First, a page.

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The Covid-19 pandemic set back many of the global health goals for 2030. One of the most feasible to recover is the target of eliminating human deaths from rabies, thanks to an effective, inexpensive vaccine for dogs.

Yet this ambition, backed by the United Nations, is in jeopardy because public health budgets for controlling the disease are often directed toward treatment for people exposed to it, even though the greatest public health risk comes from infected dogs.


Strategies for controlling rabies in dogs, wildlife, and people have long existed, but have too often been applied in isolation, which is why the disease continues to kill almost 60,000 people every year.

By implementing policies and strategies that treat rabies as a shared “One Health” threat — preventable in people through prevention in dogs — the world can get back on track and reach zero deaths from it by 2030.

Over the past two years, most countries in which rabies is endemic, such as South Africa and the Philippines, have seen a resurgence of rabies cases. This has coincided with a decline in dog vaccination. Some 60% of countries reduced funding for canine rabies vaccination in 2020, while only 5% carried out vaccination campaigns as planned.


Progress made against rabies before the Covid-19 pandemic emerged demonstrates the value of best practices that are based on the principles of One Health, which account for the connections between people, animals, and the environment.

Investing in canine vaccination as a public health policy is the cornerstone of rabies control. An integrated program for eliminating rabies in the Filipino province of Bohol, which cost just $450,000, vaccinated 70% of dogs within a year of launching in 2007, bringing to zero the number of human cases within 18 months. The program drew on expertise across agriculture, education, environment, interior and local government legal affairs, and public health and safety to deliver a vaccine-led package of interventions.

More recently, thanks to dog vaccination, the state of Goa in India managed to eliminate human rabies and reduce cases in dogs by 92%, saving more than 2,000 years of life that might otherwise have been lost to the disease. Latin America has also come close to eliminating canine rabies entirely by shifting efforts from treatment to prevention, with Brazil recording no human cases from dogs in more than five years.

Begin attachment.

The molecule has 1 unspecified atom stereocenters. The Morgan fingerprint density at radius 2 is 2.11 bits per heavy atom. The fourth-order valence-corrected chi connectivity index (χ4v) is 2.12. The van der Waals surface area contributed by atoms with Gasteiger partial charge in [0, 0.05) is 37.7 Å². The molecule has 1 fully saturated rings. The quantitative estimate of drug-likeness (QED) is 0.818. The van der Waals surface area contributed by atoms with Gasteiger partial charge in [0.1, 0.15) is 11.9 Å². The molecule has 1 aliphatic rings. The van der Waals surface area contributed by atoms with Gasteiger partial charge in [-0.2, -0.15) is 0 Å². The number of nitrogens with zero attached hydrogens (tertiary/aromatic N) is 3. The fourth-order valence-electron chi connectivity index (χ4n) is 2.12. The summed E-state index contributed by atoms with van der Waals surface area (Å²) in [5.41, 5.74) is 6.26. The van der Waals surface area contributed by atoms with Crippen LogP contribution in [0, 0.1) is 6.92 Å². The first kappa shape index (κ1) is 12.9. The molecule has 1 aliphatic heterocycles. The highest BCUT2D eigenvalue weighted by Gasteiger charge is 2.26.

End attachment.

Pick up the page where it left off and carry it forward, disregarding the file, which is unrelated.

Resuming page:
In addition to vaccinating dogs, educating communities, especially children, about rabies and its risks raises awareness of the connections between animal and human health. Dedicated information campaigns also reduce the risk of misinformation about the disease and empower individuals to seek vaccination for their pets and for dogs in the community.

Rabies lessons have been incorporated into the curriculum for public elementary schools in parts of the Philippines, with the resulting increase in awareness linked to a decrease in the incidence of dog bites. Children with greater knowledge about rabies are more likely to take greater care with dogs and report a bite, while also developing an understanding about responsible pet ownership.

Developing effective systems that monitor dog bites and canine rabies cases can help direct vaccination programs and community health programs more effectively and more strategically, especially in regions and countries with limited resources. For example, a bespoke vaccination tracking device developed by the Global Alliance for Rabies Control, which I work for, and an integrated rabies surveillance system were instrumental in targeting vaccination efforts for dogs in Tanzania’s Unguja island, where the incidence of rabies fell by more than 70% within 16 months.

Advances in rabies surveillance among wild animals, such as raccoons in the U.S., can allow authorities to target their control efforts using oral bait vaccines and reduce the risk of rabies spreading to domestic animals and people. Even a 0.5% increase in positive identification of rabies in wildlife can improve efficiency in allocating resources to vaccination or disease monitoring, helping reach the goal of rabies elimination.

With better integration across veterinary and human medicine under the umbrella of One Health, the world can finally be rid of one of its oldest, most traumatic lethal diseases.

Terence Scott is the technical lead at the Global Alliance for Rabies Control.

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